# CS4432: Database Systems II

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CS4432: Database Systems II
Cost and Size Estimation

Overview of Query Execution
The size at these two points affects which join algorithm to choose Affects which physical plan to select Affects the cost

Common Statistics over Relation R
B(R): # of blocks to hold all R tuples T(R): # tuples in R S(R): # of bytes in each of R’s tuple V(R, A): # distinct values in attribute R.A We care about computing these statistics for each intermediate relation

Requirements for Estimation Rules
Give accurate estimates Are easy (fast) to compute Are logically consistent: estimated size should not depend on how the relation is computed Here we describe some simple heuristics.

Estimating Size of Selection U = sp (R)
Equality Condition: R.A = c, where c is a constant Reasonable estimate T(U) = T(R) / V(R,A) That is: Original number of tuples divided by number of different values of A Range Condition: c1 < R.A < c2: If R.A domain is known D  T(U) = T(R) x (c2- c1)/D Otherwise  T(U) = T(R)/3 Non-Equality Condition: R.A ≠ c A good estimate  T(U) = T(R )

If condition is the AND of several predicates  estimate in series.
Example Consider relation R(a,b,c) with 10,000 tuples and 50 different values for attribute a. Consider selecting all tuples from R with (a = 10 and b < 20). Estimate of number of resulting tuples: 10,000*(1/50)*(1/3) = 67. If condition is the AND of several predicates  estimate in series.

Estimating Size of Selection (Cont’d)
If condition has the form C1 OR C2, use: Sum of estimate for C1 and estimate for C2, Or Assuming C1 and C2 are independent, T(R)*(1  (1f1)*(1f2)), where f1 is fraction of R satisfying C1 and f2 is fraction of R satisfying C2 Select from R with (a = 10 or b < 20) R(a,b)  10,000 tuples and 50 different values for a. Estimate Estimate for a = 10 is 10,000/50 = 200 Estimate for b < 20 is 10,000/3 = 3333 Estimate for combined condition is = 3533, OR 10,000*(1  (1  1/50)*(1  1/3)) = 3466 Different, but not really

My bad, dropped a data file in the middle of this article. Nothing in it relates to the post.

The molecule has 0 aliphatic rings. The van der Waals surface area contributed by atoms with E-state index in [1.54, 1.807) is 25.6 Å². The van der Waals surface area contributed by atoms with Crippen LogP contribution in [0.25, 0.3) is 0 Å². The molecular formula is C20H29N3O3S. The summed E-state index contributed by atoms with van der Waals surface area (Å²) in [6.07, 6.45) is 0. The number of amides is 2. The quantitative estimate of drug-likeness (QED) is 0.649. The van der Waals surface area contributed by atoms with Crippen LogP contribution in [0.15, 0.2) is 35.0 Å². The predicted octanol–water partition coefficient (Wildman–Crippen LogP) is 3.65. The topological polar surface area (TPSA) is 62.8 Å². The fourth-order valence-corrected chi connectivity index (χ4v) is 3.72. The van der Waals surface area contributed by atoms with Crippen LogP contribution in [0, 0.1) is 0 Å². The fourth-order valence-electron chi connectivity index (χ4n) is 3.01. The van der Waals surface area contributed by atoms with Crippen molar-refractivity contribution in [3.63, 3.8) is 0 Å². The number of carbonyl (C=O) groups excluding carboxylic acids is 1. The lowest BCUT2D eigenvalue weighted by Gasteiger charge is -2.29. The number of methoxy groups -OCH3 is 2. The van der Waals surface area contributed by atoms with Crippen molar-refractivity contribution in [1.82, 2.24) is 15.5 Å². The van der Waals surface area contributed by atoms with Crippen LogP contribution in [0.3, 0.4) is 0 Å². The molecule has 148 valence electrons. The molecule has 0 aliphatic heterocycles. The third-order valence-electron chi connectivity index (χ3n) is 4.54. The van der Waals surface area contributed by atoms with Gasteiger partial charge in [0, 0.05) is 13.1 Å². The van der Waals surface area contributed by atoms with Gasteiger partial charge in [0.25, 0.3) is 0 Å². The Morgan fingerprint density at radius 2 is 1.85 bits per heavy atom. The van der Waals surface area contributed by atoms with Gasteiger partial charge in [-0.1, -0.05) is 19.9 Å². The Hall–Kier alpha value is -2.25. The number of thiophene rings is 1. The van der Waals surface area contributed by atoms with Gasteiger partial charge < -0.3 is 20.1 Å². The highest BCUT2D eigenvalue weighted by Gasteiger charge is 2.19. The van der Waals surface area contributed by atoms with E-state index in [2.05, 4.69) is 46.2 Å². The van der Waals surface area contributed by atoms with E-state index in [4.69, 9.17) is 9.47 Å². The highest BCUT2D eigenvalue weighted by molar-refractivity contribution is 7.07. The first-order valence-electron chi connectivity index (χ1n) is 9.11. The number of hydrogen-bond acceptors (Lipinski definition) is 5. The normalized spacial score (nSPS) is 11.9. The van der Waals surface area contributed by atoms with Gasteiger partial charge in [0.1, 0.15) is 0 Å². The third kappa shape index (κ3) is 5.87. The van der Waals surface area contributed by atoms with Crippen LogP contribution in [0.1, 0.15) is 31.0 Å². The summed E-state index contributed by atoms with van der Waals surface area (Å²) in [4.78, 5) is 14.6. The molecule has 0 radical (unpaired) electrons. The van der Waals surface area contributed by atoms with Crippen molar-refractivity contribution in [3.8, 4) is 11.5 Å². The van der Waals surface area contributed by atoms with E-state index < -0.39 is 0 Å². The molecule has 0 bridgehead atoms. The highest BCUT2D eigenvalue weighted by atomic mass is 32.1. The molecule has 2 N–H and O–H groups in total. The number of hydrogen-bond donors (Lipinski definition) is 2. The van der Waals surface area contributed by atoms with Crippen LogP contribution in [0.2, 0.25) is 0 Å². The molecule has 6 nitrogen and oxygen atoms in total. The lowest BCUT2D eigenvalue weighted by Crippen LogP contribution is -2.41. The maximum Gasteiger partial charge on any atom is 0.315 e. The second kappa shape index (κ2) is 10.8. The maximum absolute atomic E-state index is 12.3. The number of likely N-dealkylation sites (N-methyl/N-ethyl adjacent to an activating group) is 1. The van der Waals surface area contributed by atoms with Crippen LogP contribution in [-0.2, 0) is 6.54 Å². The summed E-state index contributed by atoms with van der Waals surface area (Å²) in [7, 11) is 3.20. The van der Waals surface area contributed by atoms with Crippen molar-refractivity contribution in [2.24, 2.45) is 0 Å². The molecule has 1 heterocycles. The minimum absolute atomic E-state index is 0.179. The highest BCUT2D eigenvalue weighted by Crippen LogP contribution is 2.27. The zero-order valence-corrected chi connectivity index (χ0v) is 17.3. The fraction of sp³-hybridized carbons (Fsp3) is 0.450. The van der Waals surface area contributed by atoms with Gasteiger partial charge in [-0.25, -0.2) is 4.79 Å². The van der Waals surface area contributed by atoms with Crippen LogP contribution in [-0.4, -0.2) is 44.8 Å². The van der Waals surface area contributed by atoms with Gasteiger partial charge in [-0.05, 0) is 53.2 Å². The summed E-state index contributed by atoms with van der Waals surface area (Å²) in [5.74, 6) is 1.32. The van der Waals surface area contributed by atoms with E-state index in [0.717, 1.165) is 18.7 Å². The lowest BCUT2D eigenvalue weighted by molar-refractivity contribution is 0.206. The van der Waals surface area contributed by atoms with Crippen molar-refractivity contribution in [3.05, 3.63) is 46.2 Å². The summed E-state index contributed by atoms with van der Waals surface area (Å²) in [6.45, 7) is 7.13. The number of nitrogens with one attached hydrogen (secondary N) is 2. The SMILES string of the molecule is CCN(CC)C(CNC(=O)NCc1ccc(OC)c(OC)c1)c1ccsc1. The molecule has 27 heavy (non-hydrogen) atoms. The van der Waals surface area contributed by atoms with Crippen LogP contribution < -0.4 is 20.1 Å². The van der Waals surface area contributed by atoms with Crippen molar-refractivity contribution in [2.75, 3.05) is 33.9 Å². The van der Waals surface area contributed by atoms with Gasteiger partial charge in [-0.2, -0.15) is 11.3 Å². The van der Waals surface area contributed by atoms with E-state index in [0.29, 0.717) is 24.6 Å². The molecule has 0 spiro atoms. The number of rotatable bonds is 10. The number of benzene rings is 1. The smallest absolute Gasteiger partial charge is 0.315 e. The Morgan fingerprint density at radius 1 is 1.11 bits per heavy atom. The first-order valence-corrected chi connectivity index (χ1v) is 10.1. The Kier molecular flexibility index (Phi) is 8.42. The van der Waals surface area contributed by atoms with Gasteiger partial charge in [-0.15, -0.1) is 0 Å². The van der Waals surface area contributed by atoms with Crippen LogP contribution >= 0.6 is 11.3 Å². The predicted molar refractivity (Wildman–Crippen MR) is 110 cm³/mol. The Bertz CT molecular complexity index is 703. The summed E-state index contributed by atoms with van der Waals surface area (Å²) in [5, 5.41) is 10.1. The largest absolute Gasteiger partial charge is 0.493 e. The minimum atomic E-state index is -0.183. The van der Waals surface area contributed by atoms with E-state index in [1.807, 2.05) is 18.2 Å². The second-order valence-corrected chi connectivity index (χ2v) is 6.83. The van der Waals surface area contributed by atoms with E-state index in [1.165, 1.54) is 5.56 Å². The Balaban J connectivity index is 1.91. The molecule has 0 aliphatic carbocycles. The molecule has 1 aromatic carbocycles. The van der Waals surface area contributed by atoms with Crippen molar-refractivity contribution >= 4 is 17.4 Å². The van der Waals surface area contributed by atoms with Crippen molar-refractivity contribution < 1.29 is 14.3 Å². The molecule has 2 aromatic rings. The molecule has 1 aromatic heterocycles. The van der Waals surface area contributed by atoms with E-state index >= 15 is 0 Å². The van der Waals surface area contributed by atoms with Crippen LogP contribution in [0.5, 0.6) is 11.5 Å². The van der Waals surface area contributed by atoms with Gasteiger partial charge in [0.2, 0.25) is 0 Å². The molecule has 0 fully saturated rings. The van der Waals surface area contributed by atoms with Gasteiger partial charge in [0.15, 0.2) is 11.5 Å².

Estimating Size of Natural Join
U = R S Assume join is on a single attribute Y. Some Possibilities: R and S have disjoint sets of Y values, so size of join is 0 Y is the key of S and a foreign key of R, so size of join is T(R) All the tuples of R and S have the same Y value, so size of join is T(R)*T(S) We need some assumptions… Expected number of tuples in result is: T(U) = T(R)*T(S) / max(V(R,Y),V(S,Y))

For Joins U = R1(A,B) R2(A,C)
T(U) = T(R1) x T(R2) / max(V(R1,A), V(R2,A)) What are different V(U,*) values? V(U,A) = min { V(R1, A), V(R2, A) } V(U,B) = V(R1, B) V(U,C) = V(R2, C) Property: “preservation of value sets”

Example: Z = R1(A,B) R2(B,C) R3(C,D)
T(R1) = V(R1,A)=50 V(R1,B)=100 T(R2) = V(R2,B)=200 V(R2,C)=300 T(R3) = V(R3,C)=90 V(R3,D)=500 R1 R2 R3

T(U) = 10002000 200 V(U,A) = 50 V(U,B) = 100 V(U,C) = 300
Partial Result: U = R R2 T(U) = 10002000 200 V(U,A) = 50 V(U,B) = 100 V(U,C) = 300

Z = U R3 T(Z) = 100020003000 200300 V(Z,A) = 50 V(Z,B) = 100
V(Z,C) = 90 V(Z,D) = 500

More on Estimation Uniform distribution is not accurate since real data is not uniformly distributed. Histogram: A data structure maintained by a DBMS to approximate a data distribution. Divide range of column values into subranges (buckets). Assume distribution within histogram bucket is uniform. 10 20 30 40 number of tuples in R with A value in given range

Summary of Estimation Rules
Projection: exactly computable Product: exactly computable Selection: reasonable heuristics Join: reasonable heuristics The other operators are harder to estimate…